can’t believe it but I crashed and slept on the boat until we docked at around
2:15pm. Only 4 hours late!
cars were unloaded first but because we were the first car on we were of course
the last car off. They got 9 cars into the hold and the remaining 3 were parked
on top among the plantains and other assorted goods! All 12 were unloaded
without incident and so was our customs processing. Since entering Kenya all
borders have been a piece a cake to cross.
wanted to get to this lodge where we are staying which is about 10km from the
gate to the Serengeti so in Mwanza all we did was fill up, change money, buy a
coke and hit the road. The first 30-odd km was terrible, just very, very bumpy .
So much so that in many places people had created very nice tracks next to the
road which we ended up using. After the first town things improved dramatically
which was a good thing otherwise we would never had got here before dark.
told me about the place and without that we would have missed it, it has such a
small signpost on the main road. It is really lovely and is right on the lake.
They have rondawels (SA style) and also a tented camp. Because of this they
don’t really like you to camp. They charged us 20USD for 2 people to stay in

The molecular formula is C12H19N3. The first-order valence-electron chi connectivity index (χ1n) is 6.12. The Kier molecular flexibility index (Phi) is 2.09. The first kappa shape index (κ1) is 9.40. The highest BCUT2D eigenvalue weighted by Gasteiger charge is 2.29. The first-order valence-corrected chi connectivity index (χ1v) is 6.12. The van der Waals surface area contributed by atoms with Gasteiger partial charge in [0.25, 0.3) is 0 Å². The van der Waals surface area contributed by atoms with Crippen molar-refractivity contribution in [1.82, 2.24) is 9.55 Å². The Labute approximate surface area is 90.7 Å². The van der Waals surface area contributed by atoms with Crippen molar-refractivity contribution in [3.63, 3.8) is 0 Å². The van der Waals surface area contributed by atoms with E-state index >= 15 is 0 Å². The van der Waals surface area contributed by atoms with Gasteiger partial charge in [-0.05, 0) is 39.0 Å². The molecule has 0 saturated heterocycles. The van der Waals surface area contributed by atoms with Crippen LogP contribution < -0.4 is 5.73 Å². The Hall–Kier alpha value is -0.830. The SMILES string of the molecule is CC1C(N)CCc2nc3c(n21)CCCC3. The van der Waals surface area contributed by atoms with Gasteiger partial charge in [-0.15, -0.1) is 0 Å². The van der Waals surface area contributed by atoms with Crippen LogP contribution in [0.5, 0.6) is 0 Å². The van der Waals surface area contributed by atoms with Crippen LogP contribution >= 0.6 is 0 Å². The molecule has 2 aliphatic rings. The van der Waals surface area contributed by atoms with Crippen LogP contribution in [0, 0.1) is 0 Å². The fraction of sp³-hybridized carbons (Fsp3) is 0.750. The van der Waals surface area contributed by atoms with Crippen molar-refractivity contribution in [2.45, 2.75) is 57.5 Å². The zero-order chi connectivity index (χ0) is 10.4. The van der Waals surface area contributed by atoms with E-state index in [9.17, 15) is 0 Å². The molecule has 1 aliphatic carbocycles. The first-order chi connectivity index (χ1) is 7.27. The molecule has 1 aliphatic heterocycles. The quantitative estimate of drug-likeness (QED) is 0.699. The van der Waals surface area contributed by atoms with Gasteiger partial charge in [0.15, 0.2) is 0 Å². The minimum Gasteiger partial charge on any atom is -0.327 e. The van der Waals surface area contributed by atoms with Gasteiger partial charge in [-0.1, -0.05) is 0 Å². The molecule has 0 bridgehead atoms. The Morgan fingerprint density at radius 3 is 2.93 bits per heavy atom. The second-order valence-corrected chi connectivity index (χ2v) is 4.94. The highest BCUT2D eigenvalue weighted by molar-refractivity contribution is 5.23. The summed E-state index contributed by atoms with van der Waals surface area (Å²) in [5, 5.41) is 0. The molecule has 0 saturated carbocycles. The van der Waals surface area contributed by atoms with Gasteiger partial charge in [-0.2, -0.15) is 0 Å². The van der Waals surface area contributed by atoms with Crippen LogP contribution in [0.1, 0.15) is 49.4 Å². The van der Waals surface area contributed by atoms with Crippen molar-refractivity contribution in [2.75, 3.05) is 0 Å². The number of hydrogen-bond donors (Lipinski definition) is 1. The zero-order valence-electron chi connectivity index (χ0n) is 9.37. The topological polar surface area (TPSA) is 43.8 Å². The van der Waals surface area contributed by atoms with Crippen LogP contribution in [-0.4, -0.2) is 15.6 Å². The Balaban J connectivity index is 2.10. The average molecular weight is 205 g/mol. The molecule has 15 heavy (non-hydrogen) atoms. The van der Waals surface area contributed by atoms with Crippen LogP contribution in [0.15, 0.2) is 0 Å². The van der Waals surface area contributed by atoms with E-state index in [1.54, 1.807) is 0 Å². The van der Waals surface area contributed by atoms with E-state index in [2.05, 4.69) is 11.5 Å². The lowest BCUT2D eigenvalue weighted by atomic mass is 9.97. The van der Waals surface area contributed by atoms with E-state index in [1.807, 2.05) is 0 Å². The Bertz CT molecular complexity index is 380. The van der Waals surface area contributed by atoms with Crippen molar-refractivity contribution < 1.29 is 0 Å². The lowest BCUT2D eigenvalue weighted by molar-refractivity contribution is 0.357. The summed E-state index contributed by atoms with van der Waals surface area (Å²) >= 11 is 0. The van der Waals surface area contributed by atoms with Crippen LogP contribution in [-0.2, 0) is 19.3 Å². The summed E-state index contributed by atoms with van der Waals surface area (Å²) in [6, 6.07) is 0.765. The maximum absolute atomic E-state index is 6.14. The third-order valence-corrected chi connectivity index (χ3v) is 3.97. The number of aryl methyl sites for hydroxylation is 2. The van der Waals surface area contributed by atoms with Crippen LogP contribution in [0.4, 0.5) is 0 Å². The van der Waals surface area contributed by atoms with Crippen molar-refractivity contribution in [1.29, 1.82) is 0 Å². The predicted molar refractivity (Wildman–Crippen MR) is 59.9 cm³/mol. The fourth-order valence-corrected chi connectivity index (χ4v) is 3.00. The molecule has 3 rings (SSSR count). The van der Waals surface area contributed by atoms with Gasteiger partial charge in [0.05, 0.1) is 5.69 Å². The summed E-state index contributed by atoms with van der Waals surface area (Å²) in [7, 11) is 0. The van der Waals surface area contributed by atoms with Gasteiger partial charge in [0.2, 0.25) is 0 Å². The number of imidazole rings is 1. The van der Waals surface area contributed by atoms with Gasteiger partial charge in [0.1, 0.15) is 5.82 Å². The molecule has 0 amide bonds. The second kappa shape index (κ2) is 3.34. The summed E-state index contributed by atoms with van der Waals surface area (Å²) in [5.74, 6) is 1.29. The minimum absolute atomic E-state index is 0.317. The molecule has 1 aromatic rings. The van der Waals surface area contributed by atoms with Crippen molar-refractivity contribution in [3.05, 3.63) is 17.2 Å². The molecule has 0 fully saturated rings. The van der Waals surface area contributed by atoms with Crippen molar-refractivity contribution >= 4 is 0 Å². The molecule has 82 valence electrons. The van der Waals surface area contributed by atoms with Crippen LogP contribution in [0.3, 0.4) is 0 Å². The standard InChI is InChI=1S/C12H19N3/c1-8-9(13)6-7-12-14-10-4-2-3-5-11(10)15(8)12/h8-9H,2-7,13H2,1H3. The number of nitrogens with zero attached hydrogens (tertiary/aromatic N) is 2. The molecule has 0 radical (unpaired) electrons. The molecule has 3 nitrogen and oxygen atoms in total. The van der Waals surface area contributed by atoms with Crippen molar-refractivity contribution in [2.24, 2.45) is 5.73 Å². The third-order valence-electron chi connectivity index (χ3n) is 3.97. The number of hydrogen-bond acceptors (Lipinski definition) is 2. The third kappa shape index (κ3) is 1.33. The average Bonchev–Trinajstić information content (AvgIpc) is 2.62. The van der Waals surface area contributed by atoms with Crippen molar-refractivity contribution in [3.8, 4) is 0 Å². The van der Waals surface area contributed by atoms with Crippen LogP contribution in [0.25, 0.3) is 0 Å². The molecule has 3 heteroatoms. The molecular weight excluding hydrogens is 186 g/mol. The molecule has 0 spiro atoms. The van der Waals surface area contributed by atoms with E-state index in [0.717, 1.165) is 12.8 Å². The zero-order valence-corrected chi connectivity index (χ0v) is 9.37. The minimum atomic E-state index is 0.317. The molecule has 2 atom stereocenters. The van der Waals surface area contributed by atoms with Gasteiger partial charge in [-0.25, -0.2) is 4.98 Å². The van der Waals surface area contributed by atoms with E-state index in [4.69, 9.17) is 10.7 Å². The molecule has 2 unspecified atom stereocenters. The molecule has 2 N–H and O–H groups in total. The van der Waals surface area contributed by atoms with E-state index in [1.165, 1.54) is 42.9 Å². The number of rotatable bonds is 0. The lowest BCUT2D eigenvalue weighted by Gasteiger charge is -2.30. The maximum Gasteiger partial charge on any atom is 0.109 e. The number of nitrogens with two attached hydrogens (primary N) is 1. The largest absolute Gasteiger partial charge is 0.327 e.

one of their tents, which are really nicely set up with 2 single beds, bedside
table and lamps and other assorted furniture. Very luxurious for a tent! We are
having dinner here – they do allow you to cook your own food but Scott is
starving. We didn’t really have a decent dinner last night or breakfast or
even lunch today. SO that’s it, off for our leek soup and talapia (Nile fish).
here we are in the famous Serengeti. We arrived at around 9am this morning. The
place is not cheap, you pay per 24 hour period – 25USD per person plus another
30USD for the car. Plus then it’s another cool 20USD per person to camp.
That’s right, we forked out 240USD for 2 days and 2 nights in the park! This
means that we would have had to leave by 9am on 30 July. That’s a little early
unless you plan to sleep near a gate so we asked to be able to stay until around
10:30am instead. This was arranged for a small ‘fee’. We all know where that
went of course!
set off slowly so that no-one would question our arrival time – wasted concern
really. It was a great drive. We saw so much – heaps and heaps of Zebra and
Wildebeest, maybe gathering for the migration. We also saw lots of birds –
ostriches, secretary birds, vultures and even love birds! We saw elephant,
buffalo, giraffe and more buck than you can shake a stick at. Best of all we
even saw lion and cheetah!! What a day. This was all from the main road in the